Ma Rainey is central to the story, but serves more as an adversary to every other character rather than a protagonist. She foils their hopes and desires, because her commands are supreme and final.
In the film, Davis as Ma Rainey stated, “they don’t care nothing about me. All they want is my voice.” She predicts, “as soon as they get my voice down on them recording machines, then it’s just like if I’d be some whore and they roll over and put their pants on. Ain’t got no use for me then. I know what I’m talking about. You watch.”
That is based on the actual course of events. She had recorded the hit songs “Bo Weavil Blues,” “Moonshine Blues,” and yes, “Ma Rainey’s Black Bottom,” which was about a popular dance arising from New Orleans, typically performed to a song referring to the one-time Black neighborhood Black Bottom in Detroit in the 1920s.
But by 1929, Ma Rainey would be dropped by Paramount because they felt that her style was out of favor, and they turned in a direction to instead record newer Blues singers, namely Bessie Smith, who had performed with Ma Rainey for years and was rumored to have a romantic relationship with. In fact, in the 2013 biopic Bessie, Ma Rainey is played by Oscar Award-winning actress Mo’Nique.
In a decade, white performers would become the favored talent used for recording blues music. White entertainers like Spike Jones and Judy Garland would later popularize appropriated versions of the dance-and-song Black Bottom routine in the 1940s and 1950s.
In Davis’ eyes, Ma Rainey was not an outlier, but just a prime example of proud, out Black women that ruled the early 20th century. “My mom tells me a lot of stories about my relatives down South, in the country, there was a lot of bisexuality, homosexuality going on… unapologetically,” Davis said in an interview with Queerty. “I think with Ma, with her unapologetic nature… I don’t think that she felt like she had a choice. I feel like either she lived authentically, and she was who she was, or she was in the grave. She would have absolutely epitomizes the person our culture spits out.”
“By the way, a lot of those women were bisexual or lesbian,” Davis adds.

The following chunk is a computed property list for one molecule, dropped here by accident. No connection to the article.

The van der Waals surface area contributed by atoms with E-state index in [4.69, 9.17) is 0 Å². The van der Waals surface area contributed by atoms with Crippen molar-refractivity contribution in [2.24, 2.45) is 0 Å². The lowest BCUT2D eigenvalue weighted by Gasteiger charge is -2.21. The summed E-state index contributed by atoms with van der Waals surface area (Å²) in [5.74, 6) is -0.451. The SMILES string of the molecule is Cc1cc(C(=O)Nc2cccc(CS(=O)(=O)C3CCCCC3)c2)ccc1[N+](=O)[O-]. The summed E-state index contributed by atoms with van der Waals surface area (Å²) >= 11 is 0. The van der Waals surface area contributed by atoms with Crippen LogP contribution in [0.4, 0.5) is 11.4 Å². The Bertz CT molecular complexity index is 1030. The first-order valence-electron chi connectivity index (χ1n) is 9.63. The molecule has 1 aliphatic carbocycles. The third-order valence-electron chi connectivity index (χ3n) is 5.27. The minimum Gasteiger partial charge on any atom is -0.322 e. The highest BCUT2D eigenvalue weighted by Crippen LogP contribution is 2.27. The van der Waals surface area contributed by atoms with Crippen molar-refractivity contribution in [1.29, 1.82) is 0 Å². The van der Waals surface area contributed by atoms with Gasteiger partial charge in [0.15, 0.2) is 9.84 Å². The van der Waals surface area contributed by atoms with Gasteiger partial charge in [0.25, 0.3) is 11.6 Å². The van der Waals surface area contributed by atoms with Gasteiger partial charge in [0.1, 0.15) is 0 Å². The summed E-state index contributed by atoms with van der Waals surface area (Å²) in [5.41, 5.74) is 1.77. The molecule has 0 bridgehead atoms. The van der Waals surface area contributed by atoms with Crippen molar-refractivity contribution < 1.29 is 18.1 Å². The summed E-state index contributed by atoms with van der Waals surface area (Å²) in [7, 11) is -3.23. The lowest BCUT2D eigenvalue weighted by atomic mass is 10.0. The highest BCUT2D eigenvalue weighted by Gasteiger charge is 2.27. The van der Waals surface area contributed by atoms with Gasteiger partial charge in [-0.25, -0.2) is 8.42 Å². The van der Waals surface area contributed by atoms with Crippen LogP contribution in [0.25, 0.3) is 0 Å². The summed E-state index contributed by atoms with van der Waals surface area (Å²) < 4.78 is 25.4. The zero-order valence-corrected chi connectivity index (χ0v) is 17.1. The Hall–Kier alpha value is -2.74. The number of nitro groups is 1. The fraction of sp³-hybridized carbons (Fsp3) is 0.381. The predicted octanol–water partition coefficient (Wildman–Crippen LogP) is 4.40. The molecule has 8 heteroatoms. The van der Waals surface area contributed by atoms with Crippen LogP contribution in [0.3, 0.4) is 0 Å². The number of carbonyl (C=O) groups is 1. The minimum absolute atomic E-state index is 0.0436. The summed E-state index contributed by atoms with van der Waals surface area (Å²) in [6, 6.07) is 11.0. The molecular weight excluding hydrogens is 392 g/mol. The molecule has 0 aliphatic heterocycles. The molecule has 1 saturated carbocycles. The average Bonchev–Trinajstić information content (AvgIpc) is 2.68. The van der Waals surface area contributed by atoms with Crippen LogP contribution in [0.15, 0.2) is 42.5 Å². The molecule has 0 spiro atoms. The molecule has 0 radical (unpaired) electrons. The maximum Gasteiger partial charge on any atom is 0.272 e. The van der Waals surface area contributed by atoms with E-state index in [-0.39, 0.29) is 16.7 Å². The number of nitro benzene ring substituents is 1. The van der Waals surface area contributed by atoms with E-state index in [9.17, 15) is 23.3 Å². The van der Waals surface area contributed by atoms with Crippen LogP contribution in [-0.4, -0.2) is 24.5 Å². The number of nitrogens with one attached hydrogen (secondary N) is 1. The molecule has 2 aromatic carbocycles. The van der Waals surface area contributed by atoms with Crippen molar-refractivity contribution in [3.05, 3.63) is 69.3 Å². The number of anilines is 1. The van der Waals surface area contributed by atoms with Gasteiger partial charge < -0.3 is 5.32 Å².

As Gabrielle Noel wrote for LGBTQ Nation earlier this year about those that influenced the Harlem Renaissance: “Blues performers ignored traditional ideas around being proper or feminine. Popular blues singers like Bessie Smith, Ma Rainey, Gladys Bentley, and Ethel Waters were all lesbian or bisexual, and many of them were open about it.”
After her recording career ended, Rainey enjoyed almost ten more years of touring across the South, even as the Great Depression ravaged America. She died of a heart attack in her 50s in 1938, shortly after retiring.
More of Ma Rainey’s legacy and life is explored in the post-feature short Ma Rainey’s Black Bottom: A Legacy Brought to Screen, a 30-minute documentary now available after watching the film on Netflix. It features narration from star Glynn Turman and commentary from Davis, out cast member Colman Domingo, Director George C. Wolfe, producer Denzel Washington, and others about the making of the film and why telling the story and bringing Ma Rainey to life again was important.
Wolfe notes that when researching her for the film, he could only find seven known photographs, compared to the hundreds of Smith that exist. Because the entertainment industry shunned her once audio recordings and video came into prominence, her legacy faded in favor of more well-documented stars, such as Smith and Waters.
So did her open rejection of gender roles and lesbianism or bisexuality.